The disease of power

A significant percentage of the adult population (30%?) suffers from behavioral disorders. The figure also applies to executives. Actually, it’s probably higher for them. The fact is, executives work in the kind of environments that by nature (pressure, competitiveness, risk, abundance of rewards, etc.) may be more destabilizing than those of the average person.

A behavioral disorder is a “defect” (a disease, an oddity) in one’s behavior resulting from a cognitive distortion. In other words, having a behavioral disorder means “automatically” engaging — even if for no reason at all — in a pattern of dysfunctional behaviors derived from a partial, distorted or unbalanced view of reality. Most behavioral disorders are acquired, not inborn. The brain is impressionable. It learns through repetition.

The oddities of behavior almost always stem from psychological disorders. If someone interprets reality in an unbalanced way, it is understandable that their behavior would be equally unbalanced, as the byproduct of a very weak logic that, at the same time, causes dysfunctional outcomes.

All conduct disorders come from poor “nourishment” (fast food!) of the four basic emotional desires mentioned in the previous section: safety, fun, uniqueness and connection. The five most frequent behavioral problems among executives are easily attributable to the mismanagement of those four basic desires. Let’s take a closer look.

Obsessive-compulsive disorder (circular thinking) is associated with the need for safety; asocial disorder (the lack of scruples), with the need for uniqueness; addictive disorder (being hooked on a source of pleasure), with the desire for fun; histrionic disorder (“theatrical” overreaction to the environment), with the desire for connection; and, lastly, narcissistic disorder (viewing oneself as the center of the world), with the needs for both fun and uniqueness.

Power can be one of the causes of executives ending up with behavioral problems. The reason is simple: power leads to disorders when it is used as a means to satisfy the basic emotional desires by dissociating it from the advanced desires for personal improvement and contribution to others.

For practical purposes, power causes illness when the criteria of personal improvement and contribution to society take priority over respecting certain uncrossable red lines in exercising their power. When the attitude is “anything goes as long as I’m not caught,” those red lines are definitely being crossed. Decisions based on purely short-term, financial criteria also trample on those red lines.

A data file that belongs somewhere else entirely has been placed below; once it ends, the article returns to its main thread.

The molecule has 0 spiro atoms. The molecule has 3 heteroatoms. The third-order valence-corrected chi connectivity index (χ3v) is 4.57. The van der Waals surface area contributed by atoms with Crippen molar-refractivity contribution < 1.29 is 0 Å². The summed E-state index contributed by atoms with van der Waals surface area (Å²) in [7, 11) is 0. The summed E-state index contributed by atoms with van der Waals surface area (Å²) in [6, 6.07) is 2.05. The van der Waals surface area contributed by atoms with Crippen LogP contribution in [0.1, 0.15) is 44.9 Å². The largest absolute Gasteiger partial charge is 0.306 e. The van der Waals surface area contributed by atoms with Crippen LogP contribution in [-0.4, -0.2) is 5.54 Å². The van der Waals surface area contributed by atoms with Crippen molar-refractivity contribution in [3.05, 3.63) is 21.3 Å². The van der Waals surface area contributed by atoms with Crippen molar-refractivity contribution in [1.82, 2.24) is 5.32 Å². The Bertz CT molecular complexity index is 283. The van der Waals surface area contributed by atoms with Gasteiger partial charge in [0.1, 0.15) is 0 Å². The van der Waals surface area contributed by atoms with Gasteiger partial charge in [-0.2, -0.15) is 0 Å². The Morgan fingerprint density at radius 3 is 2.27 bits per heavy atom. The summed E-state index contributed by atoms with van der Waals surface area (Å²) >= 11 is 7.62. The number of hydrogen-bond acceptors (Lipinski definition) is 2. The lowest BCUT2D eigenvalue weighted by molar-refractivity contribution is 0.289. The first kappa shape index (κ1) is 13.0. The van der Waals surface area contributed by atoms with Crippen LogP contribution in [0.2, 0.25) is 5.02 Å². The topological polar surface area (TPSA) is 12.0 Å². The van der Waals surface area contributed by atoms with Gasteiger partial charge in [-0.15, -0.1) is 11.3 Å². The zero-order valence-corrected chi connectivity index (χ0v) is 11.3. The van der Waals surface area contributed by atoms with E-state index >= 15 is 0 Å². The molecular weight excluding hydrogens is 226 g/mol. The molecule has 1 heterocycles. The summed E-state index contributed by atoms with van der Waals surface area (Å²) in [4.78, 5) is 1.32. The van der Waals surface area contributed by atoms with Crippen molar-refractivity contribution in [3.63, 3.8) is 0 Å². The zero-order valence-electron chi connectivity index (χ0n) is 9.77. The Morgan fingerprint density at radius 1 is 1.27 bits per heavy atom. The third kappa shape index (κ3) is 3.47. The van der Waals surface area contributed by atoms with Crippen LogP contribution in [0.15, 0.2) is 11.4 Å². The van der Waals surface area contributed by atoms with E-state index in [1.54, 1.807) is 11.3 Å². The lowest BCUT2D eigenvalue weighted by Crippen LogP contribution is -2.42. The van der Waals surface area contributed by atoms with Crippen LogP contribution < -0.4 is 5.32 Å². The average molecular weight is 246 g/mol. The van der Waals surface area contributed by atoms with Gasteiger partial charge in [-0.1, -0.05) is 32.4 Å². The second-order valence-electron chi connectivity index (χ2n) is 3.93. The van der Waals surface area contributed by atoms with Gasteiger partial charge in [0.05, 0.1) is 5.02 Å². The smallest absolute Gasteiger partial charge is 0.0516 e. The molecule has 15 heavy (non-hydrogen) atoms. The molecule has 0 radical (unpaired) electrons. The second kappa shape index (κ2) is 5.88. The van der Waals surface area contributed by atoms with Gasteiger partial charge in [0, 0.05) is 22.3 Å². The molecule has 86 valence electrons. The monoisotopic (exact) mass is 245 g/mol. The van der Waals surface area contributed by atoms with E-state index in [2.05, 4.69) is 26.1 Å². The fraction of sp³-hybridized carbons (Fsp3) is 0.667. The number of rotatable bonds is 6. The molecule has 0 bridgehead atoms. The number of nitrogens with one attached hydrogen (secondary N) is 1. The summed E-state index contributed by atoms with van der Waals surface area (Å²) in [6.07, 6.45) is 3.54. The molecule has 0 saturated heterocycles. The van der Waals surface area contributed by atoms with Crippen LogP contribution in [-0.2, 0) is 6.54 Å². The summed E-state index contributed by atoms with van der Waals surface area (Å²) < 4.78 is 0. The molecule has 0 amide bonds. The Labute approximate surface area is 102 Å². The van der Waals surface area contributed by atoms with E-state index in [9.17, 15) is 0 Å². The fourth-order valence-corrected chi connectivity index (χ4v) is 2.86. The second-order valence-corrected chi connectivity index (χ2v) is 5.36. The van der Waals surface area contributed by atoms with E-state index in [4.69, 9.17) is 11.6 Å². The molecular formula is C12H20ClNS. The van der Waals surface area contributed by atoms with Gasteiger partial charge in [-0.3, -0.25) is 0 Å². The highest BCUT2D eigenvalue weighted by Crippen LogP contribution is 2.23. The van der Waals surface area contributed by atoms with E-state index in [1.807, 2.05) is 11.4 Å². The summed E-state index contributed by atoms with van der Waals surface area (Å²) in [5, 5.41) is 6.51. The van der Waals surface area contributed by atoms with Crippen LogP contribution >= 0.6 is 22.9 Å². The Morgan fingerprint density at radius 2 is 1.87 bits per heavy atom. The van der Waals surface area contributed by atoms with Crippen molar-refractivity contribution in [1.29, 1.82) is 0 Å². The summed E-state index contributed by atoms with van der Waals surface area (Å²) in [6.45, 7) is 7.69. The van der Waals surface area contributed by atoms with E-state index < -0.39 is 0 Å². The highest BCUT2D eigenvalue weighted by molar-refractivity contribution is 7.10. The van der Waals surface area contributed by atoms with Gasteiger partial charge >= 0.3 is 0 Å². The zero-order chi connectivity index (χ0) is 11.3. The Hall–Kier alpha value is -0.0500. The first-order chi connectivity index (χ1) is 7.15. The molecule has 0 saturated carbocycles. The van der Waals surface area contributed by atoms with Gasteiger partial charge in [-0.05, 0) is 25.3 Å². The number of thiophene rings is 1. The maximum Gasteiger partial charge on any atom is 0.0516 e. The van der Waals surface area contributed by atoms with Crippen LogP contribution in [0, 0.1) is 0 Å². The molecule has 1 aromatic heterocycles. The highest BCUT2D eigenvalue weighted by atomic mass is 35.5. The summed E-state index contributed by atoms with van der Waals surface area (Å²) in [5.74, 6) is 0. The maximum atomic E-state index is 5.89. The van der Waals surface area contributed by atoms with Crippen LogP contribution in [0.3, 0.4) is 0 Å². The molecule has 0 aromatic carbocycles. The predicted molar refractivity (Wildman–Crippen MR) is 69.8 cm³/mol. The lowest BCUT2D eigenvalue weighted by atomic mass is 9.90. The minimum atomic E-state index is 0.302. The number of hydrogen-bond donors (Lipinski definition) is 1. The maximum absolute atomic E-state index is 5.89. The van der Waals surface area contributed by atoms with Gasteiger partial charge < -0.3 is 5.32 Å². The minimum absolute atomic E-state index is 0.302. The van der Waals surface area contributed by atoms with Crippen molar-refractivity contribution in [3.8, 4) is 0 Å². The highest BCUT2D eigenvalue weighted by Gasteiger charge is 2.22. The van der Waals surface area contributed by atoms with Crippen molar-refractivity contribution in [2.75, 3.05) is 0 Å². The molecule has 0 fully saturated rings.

The Spanish newspaper Expansión recently published an interesting article titled “The Pathology of Power,” by Fernando del Pino, who described the most common symptoms of the disease of power. Most of them are the expression of asocial and narcissistic behavior disorders with some additional aspects that we describe here, based on the article by del Pino:

  • Indifference to what others think; difficulty when it comes to connecting intellectually and emotionally with those they interact with.
  • Coldness towards the feelings of others. Disconnection with the suffering that their decisions can cause.
  • Decisions based on an unbalanced reading of the game of rewards and punishments. The potential negative consequences of the decisions being made are underestimated and the probability of the positive consequences of those decisions is overestimated.
  • Loss of the sense of risk or proportion in the type of priorities that guide the institution.
  • Instrumentalization of people to achieve their own ends.
  • Excessive personal glorification by appropriating the merits of others.
  • Tendency to surround oneself with “yes-men”: individuals with little intellectual and economic independence, who won’t contradict them and will always applaud them and laugh at their jokes.
  • Simplistic, stereotyped view of people and events.
  • Overstatement of personal capabilities and personal image.
  • Uninhibited behavior; the feeling that they have the right to shed conventional social and moral “clichés” and are therefore free to do whatever they want. This often gets reflected in some — or many — of these behaviors:
  • Demoralizing others publicly and privately with humiliation, outbursts, etc.
  • Stealing in any sense of the word, or simply through excessive compensation (i.e., wages, pensions, severance package).
  • Seeking sexual gratification by abusing the position of power or the attraction of the money that you have.
  • Excesses in food, drink and the use of stimulants.
  • Overspending without regard to the negative image created.

An easy remedy: If four or more of these ten symptoms are observed, it is better to act quickly and forcefully. No one wants power to make them ill or corrupt. It is a great betrayal of oneself and the institution they work for.

The mind is impressionable and sickens if misused. Those who feel powerful but don’t feel equally fragile are kidding themselves, and will end up paying for it.

The companies with executives who show the symptoms of the disease of power will become their hostages, victims of not taking measures soon enough.